Kenneth Jacobson Research Images
In this representation, the newly determined structure of the A2A receptor for adenosine is shown surrounding its synthetic agonist, a molecule that turns on the receptor. The spiral shapes and the slim connecting loops represent the receptor protein, winding back and forth through the cell membrane. The central (red) part of the agonist is critical for activation of the receptor. The top (tan-colored) part of the agonist, facing the outside of the cell, acts like arms to fill much of the remaining space in the binding site and stabilize the receptor, in order to obtain a crystallized structure. Source: Francesca Deflorian, Ph.D., NIDDK, NIH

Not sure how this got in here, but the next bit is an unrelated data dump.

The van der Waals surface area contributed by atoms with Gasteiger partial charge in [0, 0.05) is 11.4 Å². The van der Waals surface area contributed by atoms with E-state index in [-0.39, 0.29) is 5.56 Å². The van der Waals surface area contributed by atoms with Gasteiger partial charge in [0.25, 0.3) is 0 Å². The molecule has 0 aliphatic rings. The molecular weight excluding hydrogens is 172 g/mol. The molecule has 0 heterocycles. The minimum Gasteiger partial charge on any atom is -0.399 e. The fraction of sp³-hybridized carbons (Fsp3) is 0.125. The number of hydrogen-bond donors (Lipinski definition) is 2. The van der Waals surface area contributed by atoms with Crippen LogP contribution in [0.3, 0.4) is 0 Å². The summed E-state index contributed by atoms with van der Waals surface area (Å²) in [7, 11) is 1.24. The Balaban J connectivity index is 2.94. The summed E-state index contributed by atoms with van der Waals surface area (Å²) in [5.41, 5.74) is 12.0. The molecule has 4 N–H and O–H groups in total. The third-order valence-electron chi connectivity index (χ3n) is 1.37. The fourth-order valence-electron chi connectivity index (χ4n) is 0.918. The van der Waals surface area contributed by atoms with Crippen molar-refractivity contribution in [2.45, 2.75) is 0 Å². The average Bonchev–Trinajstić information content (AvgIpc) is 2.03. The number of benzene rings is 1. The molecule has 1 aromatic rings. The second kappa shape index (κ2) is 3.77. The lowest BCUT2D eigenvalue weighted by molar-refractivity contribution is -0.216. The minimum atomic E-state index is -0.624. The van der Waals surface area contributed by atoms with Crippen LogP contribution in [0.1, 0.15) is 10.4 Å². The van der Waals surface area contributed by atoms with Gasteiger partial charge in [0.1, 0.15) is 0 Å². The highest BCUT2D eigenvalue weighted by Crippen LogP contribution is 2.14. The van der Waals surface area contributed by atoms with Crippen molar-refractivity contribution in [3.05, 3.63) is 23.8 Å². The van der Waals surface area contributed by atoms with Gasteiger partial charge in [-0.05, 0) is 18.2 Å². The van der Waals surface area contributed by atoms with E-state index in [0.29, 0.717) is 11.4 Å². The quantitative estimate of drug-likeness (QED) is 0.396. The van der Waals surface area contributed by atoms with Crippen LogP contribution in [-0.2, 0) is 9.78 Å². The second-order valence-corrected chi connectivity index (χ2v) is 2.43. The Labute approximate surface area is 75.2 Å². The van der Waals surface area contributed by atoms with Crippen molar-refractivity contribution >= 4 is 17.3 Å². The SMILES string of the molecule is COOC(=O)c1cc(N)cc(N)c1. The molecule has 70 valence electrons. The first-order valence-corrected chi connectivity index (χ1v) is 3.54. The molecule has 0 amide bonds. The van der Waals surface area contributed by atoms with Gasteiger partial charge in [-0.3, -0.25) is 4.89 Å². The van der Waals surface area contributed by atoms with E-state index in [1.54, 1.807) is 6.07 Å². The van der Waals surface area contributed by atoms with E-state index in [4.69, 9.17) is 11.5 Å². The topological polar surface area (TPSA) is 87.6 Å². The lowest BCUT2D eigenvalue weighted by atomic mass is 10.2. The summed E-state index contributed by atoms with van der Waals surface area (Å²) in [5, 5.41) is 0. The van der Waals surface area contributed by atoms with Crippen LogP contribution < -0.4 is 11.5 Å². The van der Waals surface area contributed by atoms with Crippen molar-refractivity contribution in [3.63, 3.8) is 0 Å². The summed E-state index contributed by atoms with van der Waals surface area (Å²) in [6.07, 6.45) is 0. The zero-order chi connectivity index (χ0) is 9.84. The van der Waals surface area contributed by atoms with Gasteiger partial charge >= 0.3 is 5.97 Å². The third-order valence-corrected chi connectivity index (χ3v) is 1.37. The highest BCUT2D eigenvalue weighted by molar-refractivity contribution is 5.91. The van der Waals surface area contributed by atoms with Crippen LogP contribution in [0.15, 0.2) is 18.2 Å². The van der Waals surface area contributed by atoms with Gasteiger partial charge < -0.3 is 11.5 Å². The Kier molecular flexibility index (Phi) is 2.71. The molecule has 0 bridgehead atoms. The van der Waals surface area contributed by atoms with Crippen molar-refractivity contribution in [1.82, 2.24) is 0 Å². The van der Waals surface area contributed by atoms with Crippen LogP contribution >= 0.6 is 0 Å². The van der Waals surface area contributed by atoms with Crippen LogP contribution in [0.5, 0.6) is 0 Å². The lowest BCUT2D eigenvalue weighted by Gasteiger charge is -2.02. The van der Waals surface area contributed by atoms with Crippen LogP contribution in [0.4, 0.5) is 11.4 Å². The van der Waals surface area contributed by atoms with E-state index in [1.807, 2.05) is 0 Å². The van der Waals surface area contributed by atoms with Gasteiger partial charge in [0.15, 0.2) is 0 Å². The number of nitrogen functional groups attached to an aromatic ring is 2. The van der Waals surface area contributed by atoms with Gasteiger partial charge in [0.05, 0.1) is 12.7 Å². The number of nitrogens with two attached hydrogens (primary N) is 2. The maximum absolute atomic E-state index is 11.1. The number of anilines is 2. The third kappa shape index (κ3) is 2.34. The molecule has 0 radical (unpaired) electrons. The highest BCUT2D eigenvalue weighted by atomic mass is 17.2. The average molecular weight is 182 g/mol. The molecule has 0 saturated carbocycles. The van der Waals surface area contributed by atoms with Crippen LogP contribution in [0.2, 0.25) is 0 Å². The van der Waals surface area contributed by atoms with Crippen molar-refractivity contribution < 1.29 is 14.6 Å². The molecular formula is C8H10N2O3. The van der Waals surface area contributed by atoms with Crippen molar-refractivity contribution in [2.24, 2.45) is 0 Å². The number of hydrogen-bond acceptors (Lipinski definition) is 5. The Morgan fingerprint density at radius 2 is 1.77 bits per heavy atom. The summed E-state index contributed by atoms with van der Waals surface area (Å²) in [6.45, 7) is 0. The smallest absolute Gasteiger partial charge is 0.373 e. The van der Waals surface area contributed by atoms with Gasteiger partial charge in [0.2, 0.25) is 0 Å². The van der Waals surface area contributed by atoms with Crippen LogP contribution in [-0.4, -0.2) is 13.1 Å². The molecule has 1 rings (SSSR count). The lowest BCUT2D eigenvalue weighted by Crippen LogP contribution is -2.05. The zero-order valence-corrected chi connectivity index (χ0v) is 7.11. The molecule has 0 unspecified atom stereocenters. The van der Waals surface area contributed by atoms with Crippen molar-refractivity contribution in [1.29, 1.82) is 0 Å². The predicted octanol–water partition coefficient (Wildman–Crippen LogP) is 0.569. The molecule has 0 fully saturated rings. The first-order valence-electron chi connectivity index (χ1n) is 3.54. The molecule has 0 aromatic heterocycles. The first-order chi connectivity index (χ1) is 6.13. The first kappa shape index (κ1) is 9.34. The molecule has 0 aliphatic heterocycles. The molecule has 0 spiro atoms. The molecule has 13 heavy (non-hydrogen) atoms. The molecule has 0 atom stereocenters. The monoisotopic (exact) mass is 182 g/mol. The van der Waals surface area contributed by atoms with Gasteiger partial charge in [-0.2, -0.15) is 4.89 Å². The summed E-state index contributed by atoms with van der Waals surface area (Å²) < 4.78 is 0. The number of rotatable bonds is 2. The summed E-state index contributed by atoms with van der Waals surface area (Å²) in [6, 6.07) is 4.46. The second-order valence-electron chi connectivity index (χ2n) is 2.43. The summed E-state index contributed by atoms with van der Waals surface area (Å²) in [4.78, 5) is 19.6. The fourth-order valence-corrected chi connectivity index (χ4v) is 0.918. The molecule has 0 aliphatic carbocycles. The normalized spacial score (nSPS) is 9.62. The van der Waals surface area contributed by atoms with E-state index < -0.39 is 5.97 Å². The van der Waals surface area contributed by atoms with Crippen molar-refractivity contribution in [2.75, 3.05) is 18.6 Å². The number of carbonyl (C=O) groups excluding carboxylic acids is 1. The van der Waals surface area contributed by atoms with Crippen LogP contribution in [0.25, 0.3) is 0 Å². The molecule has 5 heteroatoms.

Molecular model of a homodimeric A2A adenosine receptor containing a bound conjugate of a PAMAM (polyamidoamine) dendrimer and an A2A agonist, CGS21680. In this model, the multivalent dendrimer conjugate is able to bridge both binding sites of the dimeric receptor. The carbon atoms of PAMAM and the covalently attached 31 moieties of CGS21680 are colored in green.
This dendrimer conjugate potently inhibits the aggregation of human platelets induced by ADP.
Page last updated: March 11, 2011